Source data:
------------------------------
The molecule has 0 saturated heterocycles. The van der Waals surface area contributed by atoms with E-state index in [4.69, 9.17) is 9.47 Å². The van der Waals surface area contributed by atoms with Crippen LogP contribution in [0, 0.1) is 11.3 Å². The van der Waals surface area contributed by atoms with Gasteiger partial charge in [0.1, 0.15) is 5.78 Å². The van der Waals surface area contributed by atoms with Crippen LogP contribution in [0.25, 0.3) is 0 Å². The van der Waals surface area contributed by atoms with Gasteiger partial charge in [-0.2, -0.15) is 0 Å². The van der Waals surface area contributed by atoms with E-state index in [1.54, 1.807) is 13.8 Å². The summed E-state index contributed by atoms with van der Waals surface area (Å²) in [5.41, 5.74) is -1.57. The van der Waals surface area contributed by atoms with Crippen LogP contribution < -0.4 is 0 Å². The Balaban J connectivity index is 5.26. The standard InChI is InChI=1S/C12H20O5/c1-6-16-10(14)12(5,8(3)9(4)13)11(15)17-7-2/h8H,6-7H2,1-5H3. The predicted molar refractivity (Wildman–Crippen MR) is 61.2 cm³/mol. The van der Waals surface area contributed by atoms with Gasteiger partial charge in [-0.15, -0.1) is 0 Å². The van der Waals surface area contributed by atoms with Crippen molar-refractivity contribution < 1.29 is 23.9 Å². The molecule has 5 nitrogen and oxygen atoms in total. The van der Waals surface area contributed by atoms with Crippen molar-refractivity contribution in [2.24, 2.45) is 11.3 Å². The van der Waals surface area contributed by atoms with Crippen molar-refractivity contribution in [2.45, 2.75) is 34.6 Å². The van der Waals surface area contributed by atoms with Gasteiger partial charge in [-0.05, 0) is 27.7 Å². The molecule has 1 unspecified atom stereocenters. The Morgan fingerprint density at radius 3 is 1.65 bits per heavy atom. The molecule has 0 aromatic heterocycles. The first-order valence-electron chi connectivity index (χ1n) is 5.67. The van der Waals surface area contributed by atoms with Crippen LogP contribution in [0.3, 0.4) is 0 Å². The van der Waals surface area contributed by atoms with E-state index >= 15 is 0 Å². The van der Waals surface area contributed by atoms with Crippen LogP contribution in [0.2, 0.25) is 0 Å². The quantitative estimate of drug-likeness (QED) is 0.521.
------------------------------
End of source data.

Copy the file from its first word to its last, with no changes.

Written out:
The molecule has 0 saturated heterocycles. The van der Waals surface area contributed by atoms with E-state index in [4.69, 9.17) is 9.47 Å². The van der Waals surface area contributed by atoms with Crippen LogP contribution in [0, 0.1) is 11.3 Å². The van der Waals surface area contributed by atoms with Gasteiger partial charge in [0.1, 0.15) is 5.78 Å². The van der Waals surface area contributed by atoms with Crippen LogP contribution in [0.25, 0.3) is 0 Å². The van der Waals surface area contributed by atoms with Gasteiger partial charge in [-0.2, -0.15) is 0 Å². The van der Waals surface area contributed by atoms with E-state index in [1.54, 1.807) is 13.8 Å². The summed E-state index contributed by atoms with van der Waals surface area (Å²) in [5.41, 5.74) is -1.57. The van der Waals surface area contributed by atoms with Crippen LogP contribution < -0.4 is 0 Å². The Balaban J connectivity index is 5.26. The standard InChI is InChI=1S/C12H20O5/c1-6-16-10(14)12(5,8(3)9(4)13)11(15)17-7-2/h8H,6-7H2,1-5H3. The predicted molar refractivity (Wildman–Crippen MR) is 61.2 cm³/mol. The van der Waals surface area contributed by atoms with Gasteiger partial charge in [-0.15, -0.1) is 0 Å². The van der Waals surface area contributed by atoms with Crippen molar-refractivity contribution < 1.29 is 23.9 Å². The molecule has 5 nitrogen and oxygen atoms in total. The van der Waals surface area contributed by atoms with Crippen molar-refractivity contribution in [2.24, 2.45) is 11.3 Å². The van der Waals surface area contributed by atoms with Crippen molar-refractivity contribution in [2.45, 2.75) is 34.6 Å². The van der Waals surface area contributed by atoms with Gasteiger partial charge in [-0.05, 0) is 27.7 Å². The molecule has 1 unspecified atom stereocenters. The Morgan fingerprint density at radius 3 is 1.65 bits per heavy atom. The molecule has 0 aromatic heterocycles. The first-order valence-electron chi connectivity index (χ1n) is 5.67. The van der Waals surface area contributed by atoms with Crippen LogP contribution in [0.3, 0.4) is 0 Å². The van der Waals surface area contributed by atoms with E-state index >= 15 is 0 Å². The van der Waals surface area contributed by atoms with Crippen LogP contribution in [0.2, 0.25) is 0 Å². The quantitative estimate of drug-likeness (QED) is 0.521.